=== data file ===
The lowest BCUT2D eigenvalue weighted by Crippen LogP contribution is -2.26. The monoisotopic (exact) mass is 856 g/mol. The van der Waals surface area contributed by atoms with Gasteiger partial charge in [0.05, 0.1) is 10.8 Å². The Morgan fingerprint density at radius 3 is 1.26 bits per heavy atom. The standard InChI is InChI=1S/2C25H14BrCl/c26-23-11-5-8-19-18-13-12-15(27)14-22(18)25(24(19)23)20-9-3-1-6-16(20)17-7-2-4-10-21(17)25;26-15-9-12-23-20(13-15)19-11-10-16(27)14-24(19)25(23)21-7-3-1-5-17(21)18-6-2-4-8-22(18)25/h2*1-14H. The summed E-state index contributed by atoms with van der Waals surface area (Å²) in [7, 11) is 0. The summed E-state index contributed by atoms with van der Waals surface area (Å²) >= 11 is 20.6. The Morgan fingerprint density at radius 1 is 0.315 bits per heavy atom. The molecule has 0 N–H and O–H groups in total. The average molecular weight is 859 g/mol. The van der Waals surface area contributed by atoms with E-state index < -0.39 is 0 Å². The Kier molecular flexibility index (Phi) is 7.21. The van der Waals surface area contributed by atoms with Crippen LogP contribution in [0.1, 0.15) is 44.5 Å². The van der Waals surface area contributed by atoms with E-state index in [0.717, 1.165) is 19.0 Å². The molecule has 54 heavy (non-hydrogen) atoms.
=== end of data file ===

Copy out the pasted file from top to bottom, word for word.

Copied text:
The lowest BCUT2D eigenvalue weighted by Crippen LogP contribution is -2.26. The monoisotopic (exact) mass is 856 g/mol. The van der Waals surface area contributed by atoms with Gasteiger partial charge in [0.05, 0.1) is 10.8 Å². The Morgan fingerprint density at radius 3 is 1.26 bits per heavy atom. The standard InChI is InChI=1S/2C25H14BrCl/c26-23-11-5-8-19-18-13-12-15(27)14-22(18)25(24(19)23)20-9-3-1-6-16(20)17-7-2-4-10-21(17)25;26-15-9-12-23-20(13-15)19-11-10-16(27)14-24(19)25(23)21-7-3-1-5-17(21)18-6-2-4-8-22(18)25/h2*1-14H. The summed E-state index contributed by atoms with van der Waals surface area (Å²) in [7, 11) is 0. The summed E-state index contributed by atoms with van der Waals surface area (Å²) >= 11 is 20.6. The Morgan fingerprint density at radius 1 is 0.315 bits per heavy atom. The molecule has 0 N–H and O–H groups in total. The average molecular weight is 859 g/mol. The van der Waals surface area contributed by atoms with E-state index < -0.39 is 0 Å². The Kier molecular flexibility index (Phi) is 7.21. The van der Waals surface area contributed by atoms with Crippen LogP contribution in [0.1, 0.15) is 44.5 Å². The van der Waals surface area contributed by atoms with E-state index in [0.717, 1.165) is 19.0 Å². The molecule has 54 heavy (non-hydrogen) atoms.